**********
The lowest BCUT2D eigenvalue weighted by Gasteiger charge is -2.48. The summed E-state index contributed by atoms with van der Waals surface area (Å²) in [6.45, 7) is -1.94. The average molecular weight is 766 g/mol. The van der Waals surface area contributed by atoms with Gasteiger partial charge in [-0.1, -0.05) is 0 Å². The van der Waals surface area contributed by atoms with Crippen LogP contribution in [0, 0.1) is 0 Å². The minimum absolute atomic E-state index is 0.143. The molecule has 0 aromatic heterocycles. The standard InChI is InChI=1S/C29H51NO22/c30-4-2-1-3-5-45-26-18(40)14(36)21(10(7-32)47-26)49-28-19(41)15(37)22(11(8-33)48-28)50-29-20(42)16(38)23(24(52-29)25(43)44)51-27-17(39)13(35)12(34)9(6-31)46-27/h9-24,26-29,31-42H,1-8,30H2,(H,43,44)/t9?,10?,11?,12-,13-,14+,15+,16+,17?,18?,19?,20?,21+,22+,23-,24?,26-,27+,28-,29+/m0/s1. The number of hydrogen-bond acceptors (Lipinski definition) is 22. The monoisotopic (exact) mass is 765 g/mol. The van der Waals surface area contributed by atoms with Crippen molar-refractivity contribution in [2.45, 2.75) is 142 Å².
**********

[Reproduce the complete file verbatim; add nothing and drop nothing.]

The lowest BCUT2D eigenvalue weighted by Gasteiger charge is -2.48. The summed E-state index contributed by atoms with van der Waals surface area (Å²) in [6.45, 7) is -1.94. The average molecular weight is 766 g/mol. The van der Waals surface area contributed by atoms with Gasteiger partial charge in [-0.1, -0.05) is 0 Å². The van der Waals surface area contributed by atoms with Crippen LogP contribution in [0, 0.1) is 0 Å². The minimum absolute atomic E-state index is 0.143. The molecule has 0 aromatic heterocycles. The standard InChI is InChI=1S/C29H51NO22/c30-4-2-1-3-5-45-26-18(40)14(36)21(10(7-32)47-26)49-28-19(41)15(37)22(11(8-33)48-28)50-29-20(42)16(38)23(24(52-29)25(43)44)51-27-17(39)13(35)12(34)9(6-31)46-27/h9-24,26-29,31-42H,1-8,30H2,(H,43,44)/t9?,10?,11?,12-,13-,14+,15+,16+,17?,18?,19?,20?,21+,22+,23-,24?,26-,27+,28-,29+/m0/s1. The number of hydrogen-bond acceptors (Lipinski definition) is 22. The monoisotopic (exact) mass is 765 g/mol. The van der Waals surface area contributed by atoms with Crippen molar-refractivity contribution in [2.45, 2.75) is 142 Å².